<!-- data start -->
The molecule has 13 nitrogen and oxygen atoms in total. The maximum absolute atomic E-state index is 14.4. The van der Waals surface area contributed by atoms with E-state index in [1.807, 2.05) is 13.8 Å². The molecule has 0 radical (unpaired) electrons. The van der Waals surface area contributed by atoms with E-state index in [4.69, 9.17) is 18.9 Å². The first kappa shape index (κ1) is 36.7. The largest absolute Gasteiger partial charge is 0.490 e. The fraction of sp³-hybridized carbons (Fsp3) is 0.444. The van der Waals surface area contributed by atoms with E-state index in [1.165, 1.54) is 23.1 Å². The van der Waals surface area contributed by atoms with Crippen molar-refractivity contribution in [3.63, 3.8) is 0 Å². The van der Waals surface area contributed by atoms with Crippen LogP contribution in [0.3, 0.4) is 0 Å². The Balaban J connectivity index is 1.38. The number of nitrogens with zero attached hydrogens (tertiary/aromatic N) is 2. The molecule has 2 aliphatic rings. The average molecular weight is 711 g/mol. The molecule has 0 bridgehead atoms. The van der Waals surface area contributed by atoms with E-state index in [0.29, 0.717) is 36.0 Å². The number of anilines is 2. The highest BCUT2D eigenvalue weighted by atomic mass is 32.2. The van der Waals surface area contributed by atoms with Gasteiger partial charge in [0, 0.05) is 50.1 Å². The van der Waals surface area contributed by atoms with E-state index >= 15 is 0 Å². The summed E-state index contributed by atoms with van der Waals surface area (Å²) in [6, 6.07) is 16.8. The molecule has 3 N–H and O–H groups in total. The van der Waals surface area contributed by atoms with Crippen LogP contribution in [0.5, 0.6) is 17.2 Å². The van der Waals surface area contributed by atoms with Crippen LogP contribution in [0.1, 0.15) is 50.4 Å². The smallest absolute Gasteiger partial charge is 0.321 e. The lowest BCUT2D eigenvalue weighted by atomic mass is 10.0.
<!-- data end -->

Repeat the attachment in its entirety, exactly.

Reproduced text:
The molecule has 13 nitrogen and oxygen atoms in total. The maximum absolute atomic E-state index is 14.4. The van der Waals surface area contributed by atoms with E-state index in [1.807, 2.05) is 13.8 Å². The molecule has 0 radical (unpaired) electrons. The van der Waals surface area contributed by atoms with E-state index in [4.69, 9.17) is 18.9 Å². The first kappa shape index (κ1) is 36.7. The largest absolute Gasteiger partial charge is 0.490 e. The fraction of sp³-hybridized carbons (Fsp3) is 0.444. The van der Waals surface area contributed by atoms with E-state index in [1.165, 1.54) is 23.1 Å². The van der Waals surface area contributed by atoms with Crippen molar-refractivity contribution in [3.63, 3.8) is 0 Å². The van der Waals surface area contributed by atoms with Crippen LogP contribution in [0.3, 0.4) is 0 Å². The Balaban J connectivity index is 1.38. The number of nitrogens with zero attached hydrogens (tertiary/aromatic N) is 2. The molecule has 2 aliphatic rings. The average molecular weight is 711 g/mol. The molecule has 0 bridgehead atoms. The van der Waals surface area contributed by atoms with E-state index in [0.29, 0.717) is 36.0 Å². The number of anilines is 2. The highest BCUT2D eigenvalue weighted by atomic mass is 32.2. The van der Waals surface area contributed by atoms with Gasteiger partial charge in [0, 0.05) is 50.1 Å². The van der Waals surface area contributed by atoms with E-state index >= 15 is 0 Å². The summed E-state index contributed by atoms with van der Waals surface area (Å²) in [6, 6.07) is 16.8. The molecule has 3 N–H and O–H groups in total. The van der Waals surface area contributed by atoms with Crippen LogP contribution in [0.5, 0.6) is 17.2 Å². The van der Waals surface area contributed by atoms with Crippen LogP contribution in [0.1, 0.15) is 50.4 Å². The smallest absolute Gasteiger partial charge is 0.321 e. The lowest BCUT2D eigenvalue weighted by atomic mass is 10.0.